Connecting state and local government leaders
House Republicans are pushing a plan that would financially incentivize states to drill for oil and gas and punish those that don’t.
WASHINGTON — Local government advocates this week criticized a draft bill that would grant states “exclusive jurisdiction” over oil and gas drilling on federal land and give them a higher share of royalties, but also impose a stiff penalty if they halt production.
The House Subcommittee on Energy and Mineral Resources discussed the Enhancing State Management of Federal Lands Waters Act, which would increase states’ share of mineral revenues from 50 percent to 60 percent if they opt to increase production on specific federal parcels. States that decide to reduce production would only receive 20 percent of revenues moving forward and would pay a lost production fee to the Treasury Department.
Similarly, coastal states would be able to determine the Outer Continental Shelf lease blocks included in the final offshore drilling sale proposed by the Trump administration—47 parcels currently up for grabs. Those states that withhold parcels would owe unfinalized “indemnifications” to the Treasury Department, while those that include more blocks would receive a higher revenue sharing percentage.
State mineral management plans would still be subject to Interior Secretary Ryan Zinke’s approval.
“Once again, Washington is pushing its beliefs onto local citizens, instead of listening to their vehement opposition,” said Ben Cahoon, the mayor of Nags Head, North Carolina during congressional testimony on Thursday. “Oil and gas development poses a real threat to the fishing, tourism and recreation-based businesses along the East and West coasts that each year generate around $180 billion in gross domestic product and support nearly 2.6 million jobs.”
The Republican mayor called indemnifications a “ransom” they would need to pony up to protect the “coastal way of life,” pointing out the bill would impose hundreds of millions of dollars in penalties on states where there hasn’t been offshore drilling in decades.
Environmental groups including the National Wildlife Federation and Hispanics Enjoying Camping, Hunting, and the Outdoors also spoke out against the draft measure.
The Trump administration in January announced that it would open up drilling along the coasts. It shortly exempted Florida from offshore drilling and most states have since requested meetings with Zinke to exempt their jurisdictions to no avail.
States that attempt to halt offshore drilling would impose “a localized will on a nationally owned, widely enjoyed benefit,” said Rep. Paul Gosar, an Arizona Republican and chairman of the subcommittee.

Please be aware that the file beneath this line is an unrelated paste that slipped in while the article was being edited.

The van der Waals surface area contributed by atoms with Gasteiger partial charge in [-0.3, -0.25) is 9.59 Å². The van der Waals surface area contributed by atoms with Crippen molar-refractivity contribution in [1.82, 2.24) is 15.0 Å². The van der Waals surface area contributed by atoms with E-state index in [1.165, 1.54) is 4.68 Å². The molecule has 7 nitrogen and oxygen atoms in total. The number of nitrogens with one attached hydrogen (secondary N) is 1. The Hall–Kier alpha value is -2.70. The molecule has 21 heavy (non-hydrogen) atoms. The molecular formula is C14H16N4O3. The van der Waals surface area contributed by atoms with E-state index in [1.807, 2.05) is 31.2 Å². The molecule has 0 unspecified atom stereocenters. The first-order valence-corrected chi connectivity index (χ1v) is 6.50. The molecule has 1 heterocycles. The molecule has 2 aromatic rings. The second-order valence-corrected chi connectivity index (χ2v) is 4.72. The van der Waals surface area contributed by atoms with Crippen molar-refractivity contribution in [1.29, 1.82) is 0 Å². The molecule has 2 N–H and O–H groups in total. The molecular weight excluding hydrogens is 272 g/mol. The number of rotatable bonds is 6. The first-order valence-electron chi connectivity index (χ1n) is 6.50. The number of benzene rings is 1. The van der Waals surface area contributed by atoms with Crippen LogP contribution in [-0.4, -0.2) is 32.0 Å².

“Such attempts to strand federal assets come at the expense of the American taxpayer,” Gosar said. “The ideas presented today increase the states’ role in federal mineral management while identifying the taxpayer if the state chooses to leave the mineral undeveloped.”
Rep. Alan Lowenthal, a California Democrat and the committee’s ranking member, argued the opposite: that the legislation prioritized the fossil fuel industry over everyday Americans. Blue states that prioritize conservation will be punished—California as much as $1 trillion for a 10-year reprieve—when public land management is essentially handed to oil and gas companies in each state, Lowenthal said.
“In effect this title is a bribe to take public lands out of the public’s hands,” he added.
Proponents of the proposal disagreed. Federal ownership of mineral land has “taken decision rights away from the states,” when they can approve drilling far quicker than the federal bureaucracy, said Nick Loris, a Heritage Foundation energy and environment fellow.
Loris said the proposed reforms would make the industry more responsive to price changes and create jobs and suggested opening lease auctions to all parties to encourage cooperation.
“Congress could go even further by applying the same reforms to all energy investments on federal land and waters,” he said. “States should have the same incentives and choices the draft legislation provides to oil and gas for all other energy projects, whether it is a solar farm in Nevada or offshore wind in the Atlantic.”
World energy demand continues to grow and could be predominantly be fed by coal, oil and gas for the next 10 to 30 years, said Myron Ebell, the Competitive Enterprise Institute’s Center for Energy and Environment director.
Federal royalty sharing makes up a large portion of states like Wyoming’s budget, Ebell said, and mineral resources could jump start other rural economies.
“If a state wants a moratorium on offshore development, they can actually get it,” he added. “They can say, ‘We want a moratorium, and here’s what we’re willing to pay for it.’”
Dave Nyczepir is a News Editor at Government Executive’s Route Fifty and is based in Washington, D.C.
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